We managed to grab Tom Cullen, now known to many as Lord Gillingham in Downton, when he stopped off at the College to catch up with old friends on his way back from filming in Canada, and en route to India.
How did your training at RWCMD prepare you for your career in acting?
When you start the acting course at RWCMD the first project is improvisation, and really, this is what sets you up for the whole of your career. It focuses on listening and switching on that part of the brain that’s instinctive, about being alive and real. It’s an exhilarating form of acting because you constantly feel at the edge of something, as though you were the tip of the arrow. This is the process of creating a real human being on stage or on screen, not just an actor ‘acting’. That’s what RWCMD is known for. It’s what it’s all about and it’s stood me in good stead, and made me the kind of actor I am.
Royal Welsh College gave me an amazing training but it also equipped me with the tools to continue improving and growing throughout my career. You never stop learning. The College instils the ability of self-reflection, and I look at myself constantly to re-evaluate and push myself. It’s only four years after graduating that I’m really aware of that.
What sort of reputation does the College have in the wider industry, and what do you think makes the training stand out?
There’s enormous respect for the College in the industry. It has a reputation for being forward thinking and cutting edge. Its graduates offer something very distinctive: every student leaves as an individual. My training was based on me as an individual – embracing my strengths and shining a light on any weaknesses. Constantly chipping away at those weaknesses, failing and trying again, until eventually recreating them as strengths. I left knowing that I was equipped to handle almost any situation the industry might throw at me and if not, then I had the tools to overcome it. It gives you self-awareness. You never stop learning, and you leave full of confidence.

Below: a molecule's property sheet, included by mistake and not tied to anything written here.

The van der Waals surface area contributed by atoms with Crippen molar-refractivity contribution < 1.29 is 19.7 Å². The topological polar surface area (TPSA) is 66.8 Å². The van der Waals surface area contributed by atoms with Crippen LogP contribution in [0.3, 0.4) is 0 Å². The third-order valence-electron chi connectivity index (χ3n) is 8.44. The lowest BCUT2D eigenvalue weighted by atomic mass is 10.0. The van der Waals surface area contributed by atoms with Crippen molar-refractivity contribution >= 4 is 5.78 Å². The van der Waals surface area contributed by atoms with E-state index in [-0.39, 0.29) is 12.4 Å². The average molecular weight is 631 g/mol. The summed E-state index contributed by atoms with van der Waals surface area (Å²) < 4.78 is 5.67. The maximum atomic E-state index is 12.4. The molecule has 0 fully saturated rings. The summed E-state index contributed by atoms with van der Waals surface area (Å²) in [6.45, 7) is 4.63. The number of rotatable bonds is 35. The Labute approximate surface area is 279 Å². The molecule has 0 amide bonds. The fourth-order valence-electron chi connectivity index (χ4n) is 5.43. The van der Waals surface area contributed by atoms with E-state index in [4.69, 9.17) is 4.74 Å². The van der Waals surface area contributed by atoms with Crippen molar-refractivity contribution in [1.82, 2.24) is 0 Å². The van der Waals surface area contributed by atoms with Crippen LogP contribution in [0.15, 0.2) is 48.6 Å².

Do you have any advice for actors in their final year of their training at the College?
The more you put in to this career the more you get out. The College is a very safe place in which to make mistakes because it’s such a supportive and caring environment. I’d encourage you to make mistakes, push yourself and make them now because it’s much harder to do that out there in the industry with everyone’s eyes on you.
I felt really prepared for the industry because my tutors had invested in me as an actor and creative. I didn’t feel like a student because I was treated as a professional, with all the respect that goes with that. It was an amazing working environment because of course your work improves if you’re respected and cared for – not just as an actor but as a fellow human being. Cherish the time spent there with this wonderful acting family, but don’t worry, you will be ready to go out there and work. The adventure is just beginning.
It’s so important to listen, and remember that it’s all about hard work and dedication. We were really encouraged to make our own work: I set up my own theatre company (Undeb Theatre) when I left and it’s one of the most fulfilling things I’ve done. It’s not about waiting for the phone to ring.
And learn your lines – for every audition! Always be more prepared than the next person. Its cool to be hungry.
Tom’s latest films, Desert Dancer and Last Days On Mars are scheduled for release next year. Tom is currently filming No Compass in the Wilderness and has recently completed filming on American indie It’s All Her. He starts filming with fellow RWCMD graduate, Dougray Scott at the beginning of the 2014 on new independent feature Tiger House.